Study Abroad is a series that explores the experiences, challenges, and lessons of Vietnamese international students.
Growing up in Hanoi, Lê Nam Thuận An’s access to the world was through TV series and cartoon shows. Fast forward to today, An Lê’s based in Ho Chi Minh City and is currently taking a gap year from studying Information Science/Media at Cornell University.
If you’ve been following the Vietnamese edition of Vietcetera, you may have seen An’s vlogs and podcast episodes on our social media platforms. With her viral video, An managed to land herself an intern role in the Creative Department, and now she’s officially joined as a Junior Creative staff.
When asked why she pursued the said program, she said it’s because her part-time job is related to social media, “so information science would help me understand the core technology behind content, algorithms, and societal impact of new media tools on our behaviors, and how we can use technology responsibly.”
On top of that, she’s taking film as her minor. It’s her way of pursuing her true passion incorporating the practical knowledge of her major.
In this week’s episode of Study Abroad, we met with An Lê, where she shared what encouraged her to study abroad.
“I think globally, many countries face similar challenges, such as protecting the environment, ensuring human rights for their citizens, and improving living standards for their communities. We can all learn from each other, so studying abroad helps me become exposed to the vast knowledge available to apply what I learned globally.”
From her daily routine and how she deals with challenges, here’s how An gets things done.
On her preparation before leaving Vietnam:
I’m quite a sentimental person, so I started my YouTube channel to connect more with my family and share my life abroad with them.
In terms of equipment, most schools prepare a list for you to pack your essentials. Most household items can be more conveniently bought when you arrive at your destination, such as bedding, mattresses, water filters, or sockets that match the standards of that country so I would bring just enough in my luggage.
On her daily routine:
I think this vlog summarizes it well.
On what keeps her going:
I hope to succeed in my field and eventually pay back to education because that is how I got all the opportunities I have today.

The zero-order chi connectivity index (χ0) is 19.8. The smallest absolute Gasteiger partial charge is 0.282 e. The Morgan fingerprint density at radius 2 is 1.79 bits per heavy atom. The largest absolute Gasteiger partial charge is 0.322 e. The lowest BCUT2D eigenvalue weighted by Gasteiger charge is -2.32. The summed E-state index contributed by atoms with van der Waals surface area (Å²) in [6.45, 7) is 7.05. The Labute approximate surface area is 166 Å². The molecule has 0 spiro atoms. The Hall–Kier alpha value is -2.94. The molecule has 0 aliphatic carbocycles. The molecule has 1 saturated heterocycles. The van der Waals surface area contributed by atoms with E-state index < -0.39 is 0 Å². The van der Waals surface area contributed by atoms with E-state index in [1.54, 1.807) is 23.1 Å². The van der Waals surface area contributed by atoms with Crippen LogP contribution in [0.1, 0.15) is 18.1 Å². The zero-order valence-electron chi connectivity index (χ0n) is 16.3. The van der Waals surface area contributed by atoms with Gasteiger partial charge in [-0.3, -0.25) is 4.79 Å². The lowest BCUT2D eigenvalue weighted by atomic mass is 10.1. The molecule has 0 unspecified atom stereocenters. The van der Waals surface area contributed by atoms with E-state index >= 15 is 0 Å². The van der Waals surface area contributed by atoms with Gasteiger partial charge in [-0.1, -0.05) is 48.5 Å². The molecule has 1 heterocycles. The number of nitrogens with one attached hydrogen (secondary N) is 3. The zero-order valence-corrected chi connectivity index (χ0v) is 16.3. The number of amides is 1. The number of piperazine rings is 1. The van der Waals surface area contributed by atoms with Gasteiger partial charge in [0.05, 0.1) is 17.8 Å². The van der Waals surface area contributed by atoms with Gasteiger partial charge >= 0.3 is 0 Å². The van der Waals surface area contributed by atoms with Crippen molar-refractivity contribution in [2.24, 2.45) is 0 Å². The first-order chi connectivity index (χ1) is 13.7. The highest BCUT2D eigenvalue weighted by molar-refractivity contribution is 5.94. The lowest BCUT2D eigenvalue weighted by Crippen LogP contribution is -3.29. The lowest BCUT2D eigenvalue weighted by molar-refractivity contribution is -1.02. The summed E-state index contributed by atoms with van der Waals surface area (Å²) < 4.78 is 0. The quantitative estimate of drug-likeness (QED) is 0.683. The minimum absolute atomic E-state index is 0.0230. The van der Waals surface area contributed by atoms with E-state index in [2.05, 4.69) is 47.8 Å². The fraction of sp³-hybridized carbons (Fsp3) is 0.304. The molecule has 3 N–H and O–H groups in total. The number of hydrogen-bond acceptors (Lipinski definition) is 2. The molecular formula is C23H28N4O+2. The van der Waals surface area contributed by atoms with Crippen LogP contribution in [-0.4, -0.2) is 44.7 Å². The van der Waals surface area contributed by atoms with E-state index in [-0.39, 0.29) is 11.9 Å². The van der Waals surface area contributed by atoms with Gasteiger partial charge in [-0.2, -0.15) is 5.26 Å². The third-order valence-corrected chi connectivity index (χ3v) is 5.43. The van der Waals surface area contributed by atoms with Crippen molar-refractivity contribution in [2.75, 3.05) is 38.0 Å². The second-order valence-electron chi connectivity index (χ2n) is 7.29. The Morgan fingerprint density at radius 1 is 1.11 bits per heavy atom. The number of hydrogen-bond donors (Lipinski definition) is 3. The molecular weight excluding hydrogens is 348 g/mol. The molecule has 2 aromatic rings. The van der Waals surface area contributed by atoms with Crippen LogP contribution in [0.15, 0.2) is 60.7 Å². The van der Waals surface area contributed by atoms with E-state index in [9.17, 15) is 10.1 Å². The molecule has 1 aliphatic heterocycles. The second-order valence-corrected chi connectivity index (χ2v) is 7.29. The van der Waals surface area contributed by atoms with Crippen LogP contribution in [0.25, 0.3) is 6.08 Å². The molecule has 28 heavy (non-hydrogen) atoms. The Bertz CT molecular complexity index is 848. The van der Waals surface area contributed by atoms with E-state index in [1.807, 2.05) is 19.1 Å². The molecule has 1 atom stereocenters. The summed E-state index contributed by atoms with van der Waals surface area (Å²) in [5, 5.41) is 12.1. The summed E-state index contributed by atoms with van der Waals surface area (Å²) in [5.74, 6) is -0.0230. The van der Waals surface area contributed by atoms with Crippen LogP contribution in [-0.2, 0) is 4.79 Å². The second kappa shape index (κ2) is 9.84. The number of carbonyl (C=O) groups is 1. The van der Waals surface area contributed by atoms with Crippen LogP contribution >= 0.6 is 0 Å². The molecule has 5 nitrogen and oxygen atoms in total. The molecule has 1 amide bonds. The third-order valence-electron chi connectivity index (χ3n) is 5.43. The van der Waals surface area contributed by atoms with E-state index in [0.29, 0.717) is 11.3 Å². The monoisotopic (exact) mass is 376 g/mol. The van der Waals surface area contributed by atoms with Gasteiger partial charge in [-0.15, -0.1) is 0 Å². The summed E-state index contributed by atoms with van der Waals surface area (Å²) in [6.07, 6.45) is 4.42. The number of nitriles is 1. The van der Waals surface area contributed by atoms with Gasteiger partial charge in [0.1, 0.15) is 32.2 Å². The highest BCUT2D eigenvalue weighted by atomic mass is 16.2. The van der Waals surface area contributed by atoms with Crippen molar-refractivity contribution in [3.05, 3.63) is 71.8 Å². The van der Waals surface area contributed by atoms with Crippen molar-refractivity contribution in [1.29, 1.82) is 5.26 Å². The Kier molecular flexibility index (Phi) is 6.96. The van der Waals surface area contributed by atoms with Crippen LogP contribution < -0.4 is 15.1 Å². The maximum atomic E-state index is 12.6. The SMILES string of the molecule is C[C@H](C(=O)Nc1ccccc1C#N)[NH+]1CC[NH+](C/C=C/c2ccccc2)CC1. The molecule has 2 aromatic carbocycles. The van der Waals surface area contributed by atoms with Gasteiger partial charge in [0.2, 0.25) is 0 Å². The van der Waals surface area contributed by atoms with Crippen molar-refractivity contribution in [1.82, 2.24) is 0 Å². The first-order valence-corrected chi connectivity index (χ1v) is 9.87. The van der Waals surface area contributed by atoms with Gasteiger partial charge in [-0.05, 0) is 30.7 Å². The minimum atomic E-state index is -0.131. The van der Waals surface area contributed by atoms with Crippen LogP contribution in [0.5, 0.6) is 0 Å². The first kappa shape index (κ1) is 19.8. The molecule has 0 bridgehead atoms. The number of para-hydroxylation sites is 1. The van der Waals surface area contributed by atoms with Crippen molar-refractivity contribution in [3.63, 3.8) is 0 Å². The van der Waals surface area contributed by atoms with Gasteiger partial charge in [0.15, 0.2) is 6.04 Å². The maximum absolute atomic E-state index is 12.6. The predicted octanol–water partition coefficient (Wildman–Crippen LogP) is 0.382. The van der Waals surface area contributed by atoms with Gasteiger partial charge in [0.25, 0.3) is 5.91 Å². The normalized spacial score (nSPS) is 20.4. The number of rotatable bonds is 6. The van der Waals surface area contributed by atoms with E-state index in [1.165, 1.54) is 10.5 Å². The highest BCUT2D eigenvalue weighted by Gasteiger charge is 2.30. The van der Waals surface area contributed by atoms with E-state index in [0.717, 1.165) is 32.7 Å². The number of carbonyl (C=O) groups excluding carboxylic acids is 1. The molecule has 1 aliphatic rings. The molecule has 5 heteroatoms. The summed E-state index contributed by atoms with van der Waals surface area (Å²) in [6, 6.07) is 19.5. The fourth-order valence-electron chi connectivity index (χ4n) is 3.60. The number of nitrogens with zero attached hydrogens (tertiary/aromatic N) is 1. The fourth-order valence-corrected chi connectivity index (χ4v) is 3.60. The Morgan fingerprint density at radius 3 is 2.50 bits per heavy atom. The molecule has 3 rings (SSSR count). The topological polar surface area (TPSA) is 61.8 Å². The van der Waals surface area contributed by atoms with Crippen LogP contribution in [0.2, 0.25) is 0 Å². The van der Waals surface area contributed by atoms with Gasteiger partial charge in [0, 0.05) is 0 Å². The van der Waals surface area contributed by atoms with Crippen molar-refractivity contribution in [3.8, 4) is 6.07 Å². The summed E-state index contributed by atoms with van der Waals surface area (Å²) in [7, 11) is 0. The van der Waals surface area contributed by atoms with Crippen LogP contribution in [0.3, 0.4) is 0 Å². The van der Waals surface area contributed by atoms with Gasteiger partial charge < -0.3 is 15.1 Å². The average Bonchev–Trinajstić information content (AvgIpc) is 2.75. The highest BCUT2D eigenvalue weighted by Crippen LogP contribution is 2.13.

On staying connected to her family and friends in Vietnam:
I don't talk to my family and friends back home every day, but there's an underlying, unspoken connection that makes us feel very close whenever we open up. Genuineness is the most important element in my relationships. Hence, I’m grateful that even though we might not always talk, it’s a cozy and comforting conversation whenever we do.
On building relationships abroad:
No, most of my friends are non-Vietnamese because I also studied abroad for high school and have friends living all over the world in different countries.
On having an English name:
I don’t have an English name, but I am aware that there are companies with biases during the employment process that would prefer resumes with English names.
On the importance of nurturing creativity:
I’m an experimenter, so I love to try different things, especially if they are new, and I enjoy pursuing knowledge. I like doing (non-harmful) pranks on my friends and family to have a good laugh together. Other than that, I love journaling what I learn through videos, which is what I’m doing with YouTube.
On what she learned from studying abroad:
The biggest lesson is that the beauty of life lies in differences. The most enjoyable moments I’ve experienced studying abroad are when students from all different backgrounds can relate to similar issues they face at home in their country while sharing on a debate forum or just connecting in terms of personal values regardless of where they come from.
One such moment is a kiss between a Serb and Croatian student in UWC Mostar (another school branch in the United World College school system) during a parade despite the political differences in their countries against each other, proving that as humans, we can all connect and share empathy.
On how her outlook on life has evolved:
I expanded my perspective on success. Growing up in a competitive academic environment, I didn’t always see the joy of learning. After meeting many different people, I have more appreciation for the simple things I observe. I constantly remind myself that I am living as a citizen of the world, and every action I do in my life has a lasting impact.
On dealing with challenges:
Most schools abroad have counselors to help when we face challenges. In my high school, it was a free service that came with my insurance, so I’ve come to a few sessions when I needed mental support, and they were the kindest and most caring people. Some colleges charge for these services, so that they might be less accessible. However, in college, I can sometimes share my difficulties with professors and advisors, who ask me how I’m doing in my life and care about their students.
On her hopes for the future:
There are so many opportunities that it feels impossible to predict what I will do in 5-10 years. I hope to create an impact on the education system in Vietnam through charity, the impact of my work, community events, forums, or new methods. I’m grateful for the opportunities I got, and I would be fulfilled to contribute.